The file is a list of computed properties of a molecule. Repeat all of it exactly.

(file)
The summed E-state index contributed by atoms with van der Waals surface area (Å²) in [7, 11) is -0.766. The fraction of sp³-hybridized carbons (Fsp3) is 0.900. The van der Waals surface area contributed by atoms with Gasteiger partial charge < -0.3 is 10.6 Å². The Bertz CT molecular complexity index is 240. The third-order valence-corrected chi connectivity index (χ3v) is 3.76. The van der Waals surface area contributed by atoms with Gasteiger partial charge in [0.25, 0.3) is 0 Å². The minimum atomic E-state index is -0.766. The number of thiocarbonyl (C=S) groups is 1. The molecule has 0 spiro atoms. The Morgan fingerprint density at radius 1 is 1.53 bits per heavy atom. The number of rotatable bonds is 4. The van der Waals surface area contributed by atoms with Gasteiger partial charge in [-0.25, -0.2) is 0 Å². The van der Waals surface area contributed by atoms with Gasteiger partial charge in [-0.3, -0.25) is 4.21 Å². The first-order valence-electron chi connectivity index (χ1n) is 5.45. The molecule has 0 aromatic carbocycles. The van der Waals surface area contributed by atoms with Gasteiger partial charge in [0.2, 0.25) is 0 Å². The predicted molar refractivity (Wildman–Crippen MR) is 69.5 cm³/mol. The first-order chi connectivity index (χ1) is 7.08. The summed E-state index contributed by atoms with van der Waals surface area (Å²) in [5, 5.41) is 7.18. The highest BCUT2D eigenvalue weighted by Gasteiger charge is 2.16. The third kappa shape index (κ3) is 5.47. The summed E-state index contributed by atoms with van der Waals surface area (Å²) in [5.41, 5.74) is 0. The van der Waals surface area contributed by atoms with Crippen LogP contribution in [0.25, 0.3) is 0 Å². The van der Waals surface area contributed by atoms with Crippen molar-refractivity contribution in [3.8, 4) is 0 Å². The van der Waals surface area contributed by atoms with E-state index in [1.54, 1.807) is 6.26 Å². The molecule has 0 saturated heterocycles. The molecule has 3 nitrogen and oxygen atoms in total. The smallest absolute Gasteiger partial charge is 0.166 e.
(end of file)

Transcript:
The summed E-state index contributed by atoms with van der Waals surface area (Å²) in [7, 11) is -0.766. The fraction of sp³-hybridized carbons (Fsp3) is 0.900. The van der Waals surface area contributed by atoms with Gasteiger partial charge < -0.3 is 10.6 Å². The Bertz CT molecular complexity index is 240. The third-order valence-corrected chi connectivity index (χ3v) is 3.76. The van der Waals surface area contributed by atoms with Gasteiger partial charge in [0.25, 0.3) is 0 Å². The minimum atomic E-state index is -0.766. The number of thiocarbonyl (C=S) groups is 1. The molecule has 0 spiro atoms. The Morgan fingerprint density at radius 1 is 1.53 bits per heavy atom. The number of rotatable bonds is 4. The van der Waals surface area contributed by atoms with Gasteiger partial charge in [-0.25, -0.2) is 0 Å². The van der Waals surface area contributed by atoms with Gasteiger partial charge in [-0.3, -0.25) is 4.21 Å². The first-order valence-electron chi connectivity index (χ1n) is 5.45. The molecule has 0 aromatic carbocycles. The van der Waals surface area contributed by atoms with Gasteiger partial charge in [0.2, 0.25) is 0 Å². The predicted molar refractivity (Wildman–Crippen MR) is 69.5 cm³/mol. The first-order chi connectivity index (χ1) is 7.08. The summed E-state index contributed by atoms with van der Waals surface area (Å²) in [5, 5.41) is 7.18. The highest BCUT2D eigenvalue weighted by Gasteiger charge is 2.16. The third kappa shape index (κ3) is 5.47. The summed E-state index contributed by atoms with van der Waals surface area (Å²) in [5.41, 5.74) is 0. The van der Waals surface area contributed by atoms with Crippen LogP contribution in [0.25, 0.3) is 0 Å². The van der Waals surface area contributed by atoms with Crippen molar-refractivity contribution in [3.8, 4) is 0 Å². The van der Waals surface area contributed by atoms with E-state index in [1.54, 1.807) is 6.26 Å². The molecule has 0 saturated heterocycles. The molecule has 3 nitrogen and oxygen atoms in total. The smallest absolute Gasteiger partial charge is 0.166 e.